On June 28, Foreign Minister Sushma Swaraj announced at the 16th World Sanskrit Congress in Bangkok, Thailand, that a Joint Secretary level position had been created in her ministry to further the cause and reach of Sanskrit and to help revitalise the ancient language. Swaraj said this move was a part of the government’s "3C mantra" of commerce, culture and connectivity.

Successful influence of soft power in diplomacy is a well-documented aspect and one which has shown great success for India in countries such as Afghanistan and further beyond in Africa, thanks to Indian developmental projects, immense popularity of Bollywood cinema and music etcetera. However, devoting high ranked diplomats to promote individual cultural aspects of soft power such as Sanskrit does not auger well for a ministry that is already grossly understaffed and is lagging behind to acquire the expertise and bandwidth required to tackle modern diplomacy, specifically the aspect of commerce within the 3C mantra. (It is a different matter that Joint Secretary Mridul Kumar is in charge of both Hindi and Sanskrit, and even handled the "Gulf" till some time ago.)

Staff shortages

The challenges of modern day diplomacy are intense and the ministry of external affairs' existing personnel are stretched thin with the tasks at hand. The current hiring systems in the ministry need to go through a steady and planned reform before it would be equipped to best project India’s political and commercial interests abroad.

Until recently, the ministry was constrained by the fact that it could supplement its staff strength only by taking personnel on deputation from other government ministries, which in turn did not have people to spare. Even though the ministry is now more open to hiring researchers and consultants from outside its bureaucratic ambit, the full impact of these reforms will not be felt unless the persisting problem posed by the cartelisation of Indian Fo reign Services ranks is addressed.  For example, some of the best linguists cannot be deployed to missions abroad just because they did not come via the Civil Services route.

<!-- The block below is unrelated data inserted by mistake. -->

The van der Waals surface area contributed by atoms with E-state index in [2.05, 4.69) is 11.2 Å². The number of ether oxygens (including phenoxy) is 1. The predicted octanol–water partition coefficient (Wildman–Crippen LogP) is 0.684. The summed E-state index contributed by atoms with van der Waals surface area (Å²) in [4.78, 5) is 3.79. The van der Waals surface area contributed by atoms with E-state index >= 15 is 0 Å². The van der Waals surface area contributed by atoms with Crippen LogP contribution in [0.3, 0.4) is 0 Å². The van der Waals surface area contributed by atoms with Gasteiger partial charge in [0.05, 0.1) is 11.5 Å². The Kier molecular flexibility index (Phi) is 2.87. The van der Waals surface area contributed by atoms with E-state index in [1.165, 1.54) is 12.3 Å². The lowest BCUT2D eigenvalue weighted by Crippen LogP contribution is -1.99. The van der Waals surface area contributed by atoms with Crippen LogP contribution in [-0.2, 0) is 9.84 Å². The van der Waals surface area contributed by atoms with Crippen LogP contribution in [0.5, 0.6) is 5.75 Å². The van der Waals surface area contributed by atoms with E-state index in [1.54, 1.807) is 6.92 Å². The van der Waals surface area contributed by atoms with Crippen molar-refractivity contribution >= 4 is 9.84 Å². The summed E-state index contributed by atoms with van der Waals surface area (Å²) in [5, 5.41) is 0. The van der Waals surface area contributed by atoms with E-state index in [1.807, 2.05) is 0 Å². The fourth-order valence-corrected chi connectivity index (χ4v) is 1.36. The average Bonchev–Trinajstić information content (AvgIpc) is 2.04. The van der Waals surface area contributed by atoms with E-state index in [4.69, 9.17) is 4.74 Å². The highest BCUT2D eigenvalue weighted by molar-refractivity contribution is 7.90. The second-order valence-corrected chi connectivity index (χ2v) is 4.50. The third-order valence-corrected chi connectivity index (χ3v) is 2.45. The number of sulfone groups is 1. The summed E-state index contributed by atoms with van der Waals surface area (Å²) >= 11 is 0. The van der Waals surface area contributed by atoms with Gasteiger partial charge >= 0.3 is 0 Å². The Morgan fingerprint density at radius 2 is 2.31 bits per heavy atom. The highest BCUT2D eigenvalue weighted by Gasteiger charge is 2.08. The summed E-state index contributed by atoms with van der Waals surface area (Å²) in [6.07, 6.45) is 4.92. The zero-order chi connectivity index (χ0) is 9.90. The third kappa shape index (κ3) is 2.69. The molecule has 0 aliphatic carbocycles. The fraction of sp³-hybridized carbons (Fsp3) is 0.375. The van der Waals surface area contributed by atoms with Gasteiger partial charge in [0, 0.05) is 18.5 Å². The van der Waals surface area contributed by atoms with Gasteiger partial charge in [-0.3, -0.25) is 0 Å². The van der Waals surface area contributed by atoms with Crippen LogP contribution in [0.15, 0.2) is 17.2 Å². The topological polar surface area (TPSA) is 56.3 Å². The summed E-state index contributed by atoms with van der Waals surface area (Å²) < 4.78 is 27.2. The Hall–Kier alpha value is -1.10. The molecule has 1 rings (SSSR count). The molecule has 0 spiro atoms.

At a conference on international energy security some months ago where the Turkmenistan-Afghanistan-Pakistan-India gas pipeline project was part of the discussions, an executive of a major international energy company asked on the conclave’s sidelines about how many trans-continental pipeline experts had the ministry deployed for negotiations related to the project. While the exact answer to this question was not known, the fact is that a crucial mission such as energy security has only one Joint Secretary level officer heading the department.  For a country that imports 80% of its oil and 40% of its natural gas, only one officer (with some consultation help from time to time) was taking care of such a vast issue. Not just that, according to some former officials, a crucial post such as Energy Security is seen as an extremely undesirable and “unglamorous” position which often takes months to fill in between the desk’s change of guard. It makes very little sense that a vast and critical topic such as Energy Security and a cultural or soft power promotion issue such as Sanskrit seem to have equal level capacity deployed, at least when it comes to joint secretaries.

Needed: Drastic reforms

Even as the ministry has done well till now under the leadership of Prime Minister Narendra Modi and Swaraj, the fact remains that to fulfil a lot of Modi’s wishes of economic prosperity we need a far more strenuous effort. Even for something as obvious as Inviting foreign investors, especially under the flagship "Make In India" campaign, the required expertise to convince foreign firms about the readiness of Indian economy and market has not been deployed to many of our embassies around the world.

Both recently retired and serving Indian ambassadors say that it sometimes takes months on end for new first and second secretary posts to be manned, let alone any chance of getting commerce and economic expert posts being filled diligently across new regions and countries, barring some crucial seats such as the US, UK, China, Japan and a handful of others.

Even though in recent past the ministry has doubled the annual intake of officers from 12-15 in the 1990s to 36, the core of the IFS comprises of 800 officers with an additional 1,000 officers making up other posts such as defence and economic personnel on deputation, translators, legal experts, consultants from think tanks and so on.

Calls for drastic reforms in the ministry of external affairs are not new. In fact, in 1965 former ministry Secretary General NR Pillai, in a report commissioned by then Prime Minister Lal Bahadur Shastri, identified short-staffing as a chronic weakness of the Indian foreign policy establishment. Other such reports also followed in subsequent years, but without many significant outcome. The general careerist approach of the IFS is also seen as a factor that slows down any sort of radical reform. Experts with experience at the top level in foreign policy and its associated government offices tend to find career opportunities in other outlets within countries such as US, Russia, UK and even China much more easily than their Indian counterparts.

If an institution has excess capacity, or at least does not have notable shortages of both expertise and personnel, it would make sense to have top-level diplomats dedicated to cultural and soft power branches. However these posts should not be prioritised unless a reform system, specifically in hiring of experts for the ministry with IFS ranks is initiated to prepare a good base of diplomats who bring with them prior industrial, economic and academic experience, tools vital for tomorrow’s diplomatic manoeuvrings.